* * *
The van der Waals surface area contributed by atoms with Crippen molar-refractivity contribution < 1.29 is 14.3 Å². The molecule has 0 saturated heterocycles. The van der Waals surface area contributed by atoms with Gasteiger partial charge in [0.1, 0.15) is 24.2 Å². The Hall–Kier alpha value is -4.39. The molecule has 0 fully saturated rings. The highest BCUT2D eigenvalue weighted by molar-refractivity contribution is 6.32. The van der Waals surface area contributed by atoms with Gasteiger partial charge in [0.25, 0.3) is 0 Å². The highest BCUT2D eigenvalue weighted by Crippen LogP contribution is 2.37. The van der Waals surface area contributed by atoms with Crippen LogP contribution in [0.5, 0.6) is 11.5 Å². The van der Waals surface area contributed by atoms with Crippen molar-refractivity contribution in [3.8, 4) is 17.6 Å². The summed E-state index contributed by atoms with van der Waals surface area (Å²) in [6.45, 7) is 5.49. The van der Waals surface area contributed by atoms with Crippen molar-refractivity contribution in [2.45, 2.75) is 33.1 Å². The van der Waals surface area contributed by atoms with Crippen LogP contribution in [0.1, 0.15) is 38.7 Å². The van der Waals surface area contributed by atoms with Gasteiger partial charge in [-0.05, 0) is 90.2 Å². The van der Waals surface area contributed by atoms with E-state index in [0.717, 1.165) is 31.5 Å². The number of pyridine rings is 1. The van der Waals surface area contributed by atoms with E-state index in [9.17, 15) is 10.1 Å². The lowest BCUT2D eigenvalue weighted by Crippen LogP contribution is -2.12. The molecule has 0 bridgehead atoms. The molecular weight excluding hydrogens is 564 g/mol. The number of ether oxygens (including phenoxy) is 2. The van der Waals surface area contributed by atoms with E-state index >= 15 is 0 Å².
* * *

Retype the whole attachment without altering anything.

The van der Waals surface area contributed by atoms with Crippen molar-refractivity contribution < 1.29 is 14.3 Å². The molecule has 0 saturated heterocycles. The van der Waals surface area contributed by atoms with Gasteiger partial charge in [0.1, 0.15) is 24.2 Å². The Hall–Kier alpha value is -4.39. The molecule has 0 fully saturated rings. The highest BCUT2D eigenvalue weighted by molar-refractivity contribution is 6.32. The van der Waals surface area contributed by atoms with Gasteiger partial charge in [0.25, 0.3) is 0 Å². The highest BCUT2D eigenvalue weighted by Crippen LogP contribution is 2.37. The van der Waals surface area contributed by atoms with Crippen LogP contribution in [0.5, 0.6) is 11.5 Å². The van der Waals surface area contributed by atoms with Crippen molar-refractivity contribution in [3.8, 4) is 17.6 Å². The summed E-state index contributed by atoms with van der Waals surface area (Å²) in [6.45, 7) is 5.49. The van der Waals surface area contributed by atoms with Crippen molar-refractivity contribution in [2.45, 2.75) is 33.1 Å². The van der Waals surface area contributed by atoms with Crippen LogP contribution in [0.1, 0.15) is 38.7 Å². The van der Waals surface area contributed by atoms with Gasteiger partial charge in [-0.05, 0) is 90.2 Å². The van der Waals surface area contributed by atoms with E-state index in [0.717, 1.165) is 31.5 Å². The number of pyridine rings is 1. The van der Waals surface area contributed by atoms with E-state index in [9.17, 15) is 10.1 Å². The lowest BCUT2D eigenvalue weighted by Crippen LogP contribution is -2.12. The molecule has 0 bridgehead atoms. The molecular weight excluding hydrogens is 564 g/mol. The number of ether oxygens (including phenoxy) is 2. The van der Waals surface area contributed by atoms with E-state index >= 15 is 0 Å².